Flavor Layering

September 20, 2017

A couple of years ago I read a review on--and subsequently purchased--a book called "Baking by Flavor" (Lisa Yockelson). In it, she argues that flavor intensity isn't achieved by simply adding 'more'--it is achieved by layering or building level upon level of similar flavors that can work together, resulting in something that is far more than simply the sum of its individual parts.

Let's look at something as basic as a creating a lemon scone. You could simply add some lemon extract to your dough and call it done. But rarely does this give you the lightness and brightness we've come to associate with lemon flavors. To achieve that brightness, you can zest a lemon, and add the zest to the dough (and if you want to kick it up a notch more, you can soak the zest in some lemon juice for a few minutes before adding it to the dough). Buttermilk (a standard ingredient in our scones) also helps intensify the lemon flavor because it has an acidic bite.. Brush the warm-from-the-oven scones with a lemon glaze--or sprinkle with lemon-flavored granulated sugar--and now your taste buds can't help but notice that with every bite, they have a pop of bright, fresh lemon flavor.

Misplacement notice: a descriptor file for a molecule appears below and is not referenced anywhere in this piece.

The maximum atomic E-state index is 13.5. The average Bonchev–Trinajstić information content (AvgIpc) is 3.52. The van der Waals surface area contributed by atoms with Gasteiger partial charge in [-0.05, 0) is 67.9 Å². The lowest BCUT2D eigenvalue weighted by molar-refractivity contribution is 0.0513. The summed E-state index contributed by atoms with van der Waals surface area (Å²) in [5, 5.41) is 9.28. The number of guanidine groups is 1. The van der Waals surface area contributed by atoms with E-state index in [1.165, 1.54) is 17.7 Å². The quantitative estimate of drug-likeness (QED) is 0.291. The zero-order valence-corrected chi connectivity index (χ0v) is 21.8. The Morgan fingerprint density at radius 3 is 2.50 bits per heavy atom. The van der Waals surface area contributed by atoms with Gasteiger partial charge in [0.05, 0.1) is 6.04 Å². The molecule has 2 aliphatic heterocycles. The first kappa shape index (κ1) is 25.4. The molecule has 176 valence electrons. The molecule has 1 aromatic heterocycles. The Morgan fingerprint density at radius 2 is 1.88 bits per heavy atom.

Chocolate is another flavor that benefits from being layered. Different types and forms of chocolate (cocoa powder; semi- or bitter-sweet chocolate), and a jolt of vanilla, results in an intense and richly developed chocolate flavor. Think a rich, moist chocolate cake filled with a chocolate mousse and glazed with a rich (and not too sweet) chocolate ganache, and you've got the picture.

Her book is a wealth of information--charts of flavors and what partners well with what. Tools, tips, recipes--and explained well enough that you don't have to be a trained pastry chef to enjoy the book.

It's fall--and it's time to bake!


The Art of Quick-Bread Baking

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